A subclass of polynomial function where the variable x is in the second power (i.e. squared) (i.e. a degree two polynomial in one variable (i.e. univariate)). a, b and c are any real numbers, a≠0 (b and/or c can be 0).
Its graph in the XY Cartesian plane is a parabola, a parabolic curve,
sort of a smooth U, bowl, wok, (golden) arch, shield shape.
Parabola is one of the conic sections (slice thru a cone),
along with circles, ellipses, hyperbolas.
Example with all the points of interest:
The lowest or highest point on the parabola,
i.e. the smallest / minimum / nadir or largest / maximum / zenith value of the function,
is the vertex.
a>0: the graph is opening upward. concave up. Vertex is the minimum.
a<0: the graph is opening downward. concave down. Vertex is the maximum.
The x-coordinate of the vertex is the average of the two x-intercepts,
i.e. midway between them, which is -b/2a.
The y-coordinate of the vertex is the function evaluated at this x:
ƒ(-b/2a) = 4ac-b^{2}/4a = c-b^{2}/4a
So the vertex is (-b/2a,ƒ(-b/2a))
Parabola is symmetric about the vertical line [x=-b/2a] through its vertex.
Parabola crosses the y axis at its y-intercept: (0,c).
Every parabola has one y-intercept.
Parabola might cross the X axis at the x-intercept(s),
also called the zeroes or the roots of the function.
X-intercepts' x coordinate(s) is/are the solution(s), if any,
to the quadratic equation ax^{2} + bx + c = 0. (i.e. y is 0)
There can be 0, 1 or 2 real number solutions:
b^{2}-4ac is the discriminant which indicates how many (real number)
zeroes/roots there are:
2 if the discriminant b^{2}-4ac > 0. (b>√(ac))
x=(-b ± √(b^{2}-4ac)) / 2a
[quadratic formula]
1 if the discriminant b^{2}-4ac = 0. (b=√(ac))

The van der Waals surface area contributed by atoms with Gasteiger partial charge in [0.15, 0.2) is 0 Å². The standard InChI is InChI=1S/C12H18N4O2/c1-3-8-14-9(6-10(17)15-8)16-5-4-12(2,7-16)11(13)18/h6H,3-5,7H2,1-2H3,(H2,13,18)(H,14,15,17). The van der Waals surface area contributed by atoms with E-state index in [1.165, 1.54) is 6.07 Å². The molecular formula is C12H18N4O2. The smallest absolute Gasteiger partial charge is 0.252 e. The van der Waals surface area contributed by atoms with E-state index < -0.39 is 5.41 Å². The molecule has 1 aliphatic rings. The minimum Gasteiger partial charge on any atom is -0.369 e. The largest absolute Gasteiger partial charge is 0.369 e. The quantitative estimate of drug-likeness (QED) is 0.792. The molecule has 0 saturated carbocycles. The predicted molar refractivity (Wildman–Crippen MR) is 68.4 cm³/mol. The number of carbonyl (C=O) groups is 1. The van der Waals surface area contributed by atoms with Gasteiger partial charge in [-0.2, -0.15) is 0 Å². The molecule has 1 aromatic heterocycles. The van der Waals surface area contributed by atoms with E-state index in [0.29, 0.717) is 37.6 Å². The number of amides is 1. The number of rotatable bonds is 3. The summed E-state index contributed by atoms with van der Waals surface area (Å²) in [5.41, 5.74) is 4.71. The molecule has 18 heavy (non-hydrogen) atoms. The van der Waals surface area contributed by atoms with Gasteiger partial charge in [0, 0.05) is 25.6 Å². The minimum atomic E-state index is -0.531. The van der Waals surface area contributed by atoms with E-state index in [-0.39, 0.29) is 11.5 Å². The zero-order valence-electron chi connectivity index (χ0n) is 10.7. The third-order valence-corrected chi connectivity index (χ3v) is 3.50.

x=-b/2a.
Parabola's vertex is on the X axis.
(the quadratic equation can be written a(x+b/2a)^{2}=0)
0 if the discriminant b^{2}-4ac < 0. Parabola is completely above or below
the X axis. (The quadratic equation has two imaginary/complex number solutions as
complex conjugates p±qi.)
The sum of the solutions is -b/a.
The product of the solutions is c/a.
If the parabola crosses the X axis ,i.e.
the quadratic equation has 2 real roots, then
both roots can be positive, both negative, or one positive and one negative:
The focus of the parabola is a point on the axis of symmetry
(i.e. same x as the vertex) that is 1/(4a) away: (-b/2a,(4ac-b^{2}+1)/4a)
It's in the concave side.
If the parabola can reflect light/radio/sound/particles, then that stuff which travels parallel
to the axis of symmetry and strikes its concave side is reflected to the focus.
Conversely, that stuff that originates at the focus is reflected
into a parallel beam, i.e. it can be "aimed" (gain).
This property is used in reflecting telescopes, searchlights, flashlights,
headlamps, solar cookers, satellite dishes, parabolic antennas.
A parabola rotated/spun 360° forms a 3D surface called a paraboloid.
A geometric definition of parabola as a conic section.
Effect of varying the constant c:
Area of the unique parabola that fits in a rectangle:
roots | Y intercept | vertex | area | distance between roots | mean value | derivative | integral ∫ | |
---|---|---|---|---|---|---|---|---|
±ax^{2}∓c | √(c/a) and -√(c/a) | c | (0,c) | 4/3 c √(c/a) | 2√(c/a) | 2/3 c | 2ax | ax^{3}/ 3 + cx |
ax^{2}+bx | 0 and -b/a | 0 | (-b/ 2a, -b^{2}/ 4a) | b^{3}/ 6a^{2} | b/a | b^{2}/ 6a | 2ax+b | ax^{3}/ 3 + bx^{2}/ 2 |
ax^{2}+bx+c,
b^{2}>4ac | (-b ± √(b^{2}-4ac)) / 2a | c | (-b/ 2a, c- b^{2}/ 4a) | √(b^{2}-4ac)(4ac-b^{2}) / 6a^{2} | √(b^{2}-4ac) / a | 4ac-b^{2} / 6a | 2ax+b | ax^{3}/ 3 + bx^{2}/ 2 + cx |
Quadratic inequalities.